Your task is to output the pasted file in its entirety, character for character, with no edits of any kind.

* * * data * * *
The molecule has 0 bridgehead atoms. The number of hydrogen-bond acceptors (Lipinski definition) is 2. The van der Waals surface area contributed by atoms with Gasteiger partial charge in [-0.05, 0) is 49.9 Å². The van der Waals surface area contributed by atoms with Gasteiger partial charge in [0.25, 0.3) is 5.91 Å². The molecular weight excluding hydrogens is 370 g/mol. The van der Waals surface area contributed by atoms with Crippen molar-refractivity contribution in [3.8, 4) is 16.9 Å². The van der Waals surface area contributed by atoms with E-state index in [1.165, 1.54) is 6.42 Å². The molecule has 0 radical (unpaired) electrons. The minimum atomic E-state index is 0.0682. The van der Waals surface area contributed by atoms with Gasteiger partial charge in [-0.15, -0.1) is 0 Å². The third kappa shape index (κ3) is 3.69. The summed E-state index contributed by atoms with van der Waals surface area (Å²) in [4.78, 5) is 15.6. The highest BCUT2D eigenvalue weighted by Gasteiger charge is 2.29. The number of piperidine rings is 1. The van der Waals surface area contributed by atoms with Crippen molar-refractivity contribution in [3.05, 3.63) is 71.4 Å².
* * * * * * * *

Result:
The molecule has 0 bridgehead atoms. The number of hydrogen-bond acceptors (Lipinski definition) is 2. The van der Waals surface area contributed by atoms with Gasteiger partial charge in [-0.05, 0) is 49.9 Å². The van der Waals surface area contributed by atoms with Gasteiger partial charge in [0.25, 0.3) is 5.91 Å². The molecular weight excluding hydrogens is 370 g/mol. The van der Waals surface area contributed by atoms with Crippen molar-refractivity contribution in [3.8, 4) is 16.9 Å². The van der Waals surface area contributed by atoms with E-state index in [1.165, 1.54) is 6.42 Å². The molecule has 0 radical (unpaired) electrons. The minimum atomic E-state index is 0.0682. The van der Waals surface area contributed by atoms with Gasteiger partial charge in [-0.15, -0.1) is 0 Å². The third kappa shape index (κ3) is 3.69. The summed E-state index contributed by atoms with van der Waals surface area (Å²) in [4.78, 5) is 15.6. The highest BCUT2D eigenvalue weighted by Gasteiger charge is 2.29. The number of piperidine rings is 1. The van der Waals surface area contributed by atoms with Crippen molar-refractivity contribution in [3.05, 3.63) is 71.4 Å².